Rodgers Hall, Courtesy Highlands University
An inspiring example of the Spanish Colonial Revival style that graced a number of public structures in the 1930s is on the verge of a significant renovation on the Las Vegas campus of Highlands University.
“It’s really a beautiful building,” says Highlands President Sam Minner of the Rodgers Hall, which is located on the southeast end of the campus at 803 National Avenue.
“It gets a lot of traffic with people in town, tourists, people who are interested in architecture,” he continues.
That interest will undoubtedly increase once the $4.5 million renovation of the historic structure is completed.
Built in 1937 as a Works Progress Administration project, the Rodgers Hall originally served the school as a library, and for that reason remains a sturdy structure.
“It was designed to accommodate stacks of books and to support that weight,” notes Sean Weaver, the director of university relations at Highlands, “so its unique in the sense that it is so solid.”
Since the library’s mid-1960s move to another location, Rodgers Hall, named in honor of former Highlands dean and renowned mathematician Thomas Rodgers, has housed any number of administrative offices, providing space for both President Minner, several vice-presidents, the school provost, and the department of human resources.
For that reason, it remains a busy place on campus, with dozens of people coming and going all day long.
But school officials have long been worried about the building’s infrastructure, noting that it’s the things that are not typically seen that cause the greatest concern.
“We’re worried about what’s going on behind the walls,” says Sylvia Baca, facilities director at Highlands.
“At this point the plumbing needs to be completely gutted out and redone,” she says.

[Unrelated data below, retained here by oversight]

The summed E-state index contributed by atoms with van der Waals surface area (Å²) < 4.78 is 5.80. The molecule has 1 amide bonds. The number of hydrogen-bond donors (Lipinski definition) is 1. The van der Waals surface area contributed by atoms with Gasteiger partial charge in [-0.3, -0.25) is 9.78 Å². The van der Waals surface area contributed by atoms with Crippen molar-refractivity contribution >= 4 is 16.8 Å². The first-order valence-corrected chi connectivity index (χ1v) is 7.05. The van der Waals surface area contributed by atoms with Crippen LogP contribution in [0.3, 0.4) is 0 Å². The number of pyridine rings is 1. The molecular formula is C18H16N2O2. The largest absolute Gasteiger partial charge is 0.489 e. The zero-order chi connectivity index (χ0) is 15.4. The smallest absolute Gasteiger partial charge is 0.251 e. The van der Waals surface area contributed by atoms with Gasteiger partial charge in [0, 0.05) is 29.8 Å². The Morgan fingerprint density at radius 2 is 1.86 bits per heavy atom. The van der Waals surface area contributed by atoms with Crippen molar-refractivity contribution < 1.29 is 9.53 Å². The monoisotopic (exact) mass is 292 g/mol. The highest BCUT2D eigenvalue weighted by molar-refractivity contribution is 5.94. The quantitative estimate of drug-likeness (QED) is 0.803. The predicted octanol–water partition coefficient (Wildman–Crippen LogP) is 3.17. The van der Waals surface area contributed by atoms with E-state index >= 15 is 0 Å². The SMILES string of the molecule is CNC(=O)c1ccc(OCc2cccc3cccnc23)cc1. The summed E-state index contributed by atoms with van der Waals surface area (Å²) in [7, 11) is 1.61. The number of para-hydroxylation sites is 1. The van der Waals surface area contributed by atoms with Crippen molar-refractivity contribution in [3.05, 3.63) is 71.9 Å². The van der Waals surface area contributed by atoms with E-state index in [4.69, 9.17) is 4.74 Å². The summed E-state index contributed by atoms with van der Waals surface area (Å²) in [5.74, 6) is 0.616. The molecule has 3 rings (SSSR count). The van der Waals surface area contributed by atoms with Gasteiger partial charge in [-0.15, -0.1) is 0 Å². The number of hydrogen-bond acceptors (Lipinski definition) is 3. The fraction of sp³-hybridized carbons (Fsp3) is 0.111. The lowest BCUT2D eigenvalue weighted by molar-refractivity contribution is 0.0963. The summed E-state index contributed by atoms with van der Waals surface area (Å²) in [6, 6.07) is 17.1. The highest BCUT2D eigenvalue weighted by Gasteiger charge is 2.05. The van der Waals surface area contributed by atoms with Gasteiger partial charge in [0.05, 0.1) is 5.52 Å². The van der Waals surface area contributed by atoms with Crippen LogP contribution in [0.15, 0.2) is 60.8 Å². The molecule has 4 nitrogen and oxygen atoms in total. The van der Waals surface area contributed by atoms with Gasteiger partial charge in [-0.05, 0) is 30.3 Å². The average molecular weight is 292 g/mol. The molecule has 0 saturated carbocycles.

“And we also need to install a new HVAC system,” Baca continues, noting that Rodgers Hall currently has “no centralized cooling system. Plus, the heating system runs on steam, and we have to remove that because some of that steam is detrimental in terms of what it can do to a building.”
Funding for the project is coming from the successful passage in November of General Obligation Bond C, which altogether is targeting some $131 million in college and university capital construction projects across New Mexico.
“We are basing our project entirely on the $4.5 million Bond C funding,” notes Minner. “There could be some particular future funding streams for some particular features of the building, but the renovation funding will all come from Bond C.”
But that funding is not an automatic, over-night thing, adds Minner.
“We can’t do anything on the building until the bonds are sold next spring,” he says. “Then there will be a drawing stage, deciding what form the renovations will take.”
After that begins a complex process of moving offices out of the Rodgers Hall to other locations on campus to make way for the work.
“That is one of my challenges,” laughs Baca. “We want to make sure we find new homes for all of the many different kinds of functions that go on inside of Rodgers.”
The actual renovation work is slated to begin most likely in 2018 and should take around 10 months to complete.
That work will also include the installation of a new roof and energy-efficient windows, as well as making the building compliant with the Americans with Disabilities Act.
“We are also looking at the possibility of having a reading room,” says Minner. “This is one of the entrances to the campus, so we may highlight some of the historical artifacts of the campus in a part of the building.”
Historic Photograph showing part of the Moylan Mural in Rodgers Hall, Courtesy Highlands University
Besides being a WPA building, Rodgers Hall is also graced with a sweeping mural by famed New Mexico artist Lloyd Moylan. Painted in 1938, the mural stretches from the main stairwell of the building to its second floor.
“That is something that we will obviously be protecting and taking care of,” says Baca.
The Rodgers Hall work will come in the wake of the successful renovation of the Highland’s Trolley Building, a project paid for through a combination of previous general obligation funding, as well as a state legislative appropriation.
Altogether, the Trolley renovation cost $8.3 million, transforming a historic structure into use for the school’s Media Arts and Technology Department.
By Garry Boulard
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